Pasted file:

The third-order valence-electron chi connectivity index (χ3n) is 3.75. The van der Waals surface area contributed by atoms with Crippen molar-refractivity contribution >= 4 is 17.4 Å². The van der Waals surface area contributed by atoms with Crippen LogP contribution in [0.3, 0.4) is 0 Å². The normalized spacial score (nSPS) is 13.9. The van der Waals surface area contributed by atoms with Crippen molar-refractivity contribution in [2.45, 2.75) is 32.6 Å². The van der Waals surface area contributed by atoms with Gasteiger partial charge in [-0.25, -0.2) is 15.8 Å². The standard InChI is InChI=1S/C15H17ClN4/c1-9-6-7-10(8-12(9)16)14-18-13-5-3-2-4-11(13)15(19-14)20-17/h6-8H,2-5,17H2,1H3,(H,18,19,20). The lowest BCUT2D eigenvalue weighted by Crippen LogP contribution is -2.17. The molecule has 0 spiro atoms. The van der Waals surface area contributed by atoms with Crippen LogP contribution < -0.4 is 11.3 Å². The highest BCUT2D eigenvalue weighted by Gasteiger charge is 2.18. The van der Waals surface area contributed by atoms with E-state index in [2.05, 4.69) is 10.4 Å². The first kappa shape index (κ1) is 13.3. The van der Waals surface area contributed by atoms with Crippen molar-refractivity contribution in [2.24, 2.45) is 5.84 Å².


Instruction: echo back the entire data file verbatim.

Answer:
The third-order valence-electron chi connectivity index (χ3n) is 3.75. The van der Waals surface area contributed by atoms with Crippen molar-refractivity contribution >= 4 is 17.4 Å². The van der Waals surface area contributed by atoms with Crippen LogP contribution in [0.3, 0.4) is 0 Å². The normalized spacial score (nSPS) is 13.9. The van der Waals surface area contributed by atoms with Crippen molar-refractivity contribution in [2.45, 2.75) is 32.6 Å². The van der Waals surface area contributed by atoms with Gasteiger partial charge in [-0.25, -0.2) is 15.8 Å². The standard InChI is InChI=1S/C15H17ClN4/c1-9-6-7-10(8-12(9)16)14-18-13-5-3-2-4-11(13)15(19-14)20-17/h6-8H,2-5,17H2,1H3,(H,18,19,20). The lowest BCUT2D eigenvalue weighted by Crippen LogP contribution is -2.17. The molecule has 0 spiro atoms. The van der Waals surface area contributed by atoms with Crippen LogP contribution < -0.4 is 11.3 Å². The highest BCUT2D eigenvalue weighted by Gasteiger charge is 2.18. The van der Waals surface area contributed by atoms with E-state index in [2.05, 4.69) is 10.4 Å². The first kappa shape index (κ1) is 13.3. The van der Waals surface area contributed by atoms with Crippen molar-refractivity contribution in [2.24, 2.45) is 5.84 Å².